Training

My Training Philosophy

Layer 4
"...Steal from those smarter than you. Watch what the strong do and relentlessly apply it to your own training" - Dave Tate

With this quote in mind, this article will present to you some thoughts, ideas and idealogies I have gathered over the last ten years or so, some are my own, others are from people I have learnt from during my career. No rhyme, reason or structure, just as they are! Enjoy!!

  1. Power, strength, size, speed, body comp. and enjoyment can ALL be trained simultaneously, and will provide the best results (Thibaudeau)
  2. A continuum of self- and training-improvement is synonymous with Dave Brailsford's 'Aggregation of Marginal Gains' - every small step is still a step forward.
  3. "Train, don't drain" (Paul Chek) aka "stimulate, don't annihilate"
  4. Whole body training should follow a heavy, medium, light approach (Zach Even-Esh) and is suitable for novice lifters 
  5.  A good ratio for displaying 'optimal' strength balance is bench press/squat/deadlift = 1/1.5/2
  6. Upper/lower split training should be a balance between strength and hypertrophy. The programme must have elements of each, but be properly balanced by intensity, volume and frequency. Use the hormone (testosterone, IGF-1) release of stimulating the legs in upper body sessions and upper body exercises in lower body sessions to add volume or conditioning.
  7. Conditioning is not optional, but must stay at either the very low or very high end of the intensity spectrum. Steady state, VO2max, and lactate threshold are not the only valid measures of intensity or suitability for 'cardiovascular' training. 
  8. Attitude will often trump science when it comes to programme design. 
  9. For long term success, it is crucial a client buys into the process as well as achieving the goal (Gunnar Peterson).
  10. The bench press is a glory exercise, not the gold standard of strength measurement. Military pressing and pull ups are a better measure of a man.
  11. The guy who can squat 200x5 will be bigger than the guy who's max is 130x5. Thus, place some focus on getting strong in order to build size.
  12. Manipulate volume, intensity and complexity of lifting in order to manage CNS fatigue.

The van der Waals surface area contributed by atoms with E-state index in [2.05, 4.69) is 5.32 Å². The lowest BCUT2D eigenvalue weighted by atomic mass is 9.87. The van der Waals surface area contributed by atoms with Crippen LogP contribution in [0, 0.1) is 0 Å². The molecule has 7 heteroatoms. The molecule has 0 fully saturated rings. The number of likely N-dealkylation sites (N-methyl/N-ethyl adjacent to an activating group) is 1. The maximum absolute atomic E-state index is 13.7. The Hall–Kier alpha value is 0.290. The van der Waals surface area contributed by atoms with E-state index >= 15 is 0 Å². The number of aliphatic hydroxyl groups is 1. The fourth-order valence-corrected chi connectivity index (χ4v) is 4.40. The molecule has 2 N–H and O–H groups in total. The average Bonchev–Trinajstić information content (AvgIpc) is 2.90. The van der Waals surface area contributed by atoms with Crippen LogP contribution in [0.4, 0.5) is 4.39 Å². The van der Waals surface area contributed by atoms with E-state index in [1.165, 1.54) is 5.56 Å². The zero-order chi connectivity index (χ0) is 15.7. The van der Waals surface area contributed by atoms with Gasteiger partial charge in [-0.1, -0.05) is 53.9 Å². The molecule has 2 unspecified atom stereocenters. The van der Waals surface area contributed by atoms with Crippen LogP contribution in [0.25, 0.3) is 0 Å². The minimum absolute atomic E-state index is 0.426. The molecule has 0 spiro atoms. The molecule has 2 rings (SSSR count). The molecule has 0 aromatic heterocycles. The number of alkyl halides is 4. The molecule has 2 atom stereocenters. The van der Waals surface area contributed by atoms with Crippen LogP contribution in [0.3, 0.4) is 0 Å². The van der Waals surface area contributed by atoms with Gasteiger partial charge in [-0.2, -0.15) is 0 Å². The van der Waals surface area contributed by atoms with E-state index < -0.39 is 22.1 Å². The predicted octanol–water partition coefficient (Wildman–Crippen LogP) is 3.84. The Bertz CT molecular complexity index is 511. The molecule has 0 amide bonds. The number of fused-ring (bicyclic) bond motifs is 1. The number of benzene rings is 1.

13. In a week, make sure you jump, sprint, hinge, pull, push, carry, squat. Simple strength coupled with progressive overload breeds monsters. 
  14. Lifting weights does not make you big and strong, recovering from lifting weights makes you big and strong (Rippetoe). Along these lines, physical capital is the sum total of your training, nutrition and recovery tools. Always have a positive physical capital (Dan John)
  15. Plan ahead - don’t allow roadblocks. When issues arise, plow the fuck through them.
  16. “Training for me is a metaphor for life, period. The dedication, the determination, the desire, the work ethic, the great successes and the great failures – I take that into life.” (Dwayne 'The Rock' Johnson)
  17. "You see someone in great shape, you automatically look at them differently. You think they have control over their lives. A strong body and a strong mind go hand in hand so you just assume that they are intelligent. You assume that they are hard working and dedicated. You even look up to them or admire them. A great physique commands respect and admiration." (Unknown)
  18. Successful focus is essential to progression - "Put the blinders on, don’t be afraid to say no to anything or anyone that is trying to stand in your way, and relentlessly attack your goal. This may be a tough pill to swallow for the “campfire & kumbaya crowd" (Unknown).
  19. "If you don't train, don't try to train others" - Jason Ferrugia
  20. Prioritise Heavy weights > mod weights/met con > cardio
  21. Prioritise Protein > good fats > carbs OR protein > carbs > good fats depending on your tolerances.
  22. More often than not, hit the sweet spot and no more.
  23. Use a 'goal filter' to aid in decision making. 
  24. Learn how to put out 100% when it pays to be a winner, and then how to rest

Everyone is individual. We're all driven to our goals by different values and motives. What values underpin your training and have you got clarity in your focus?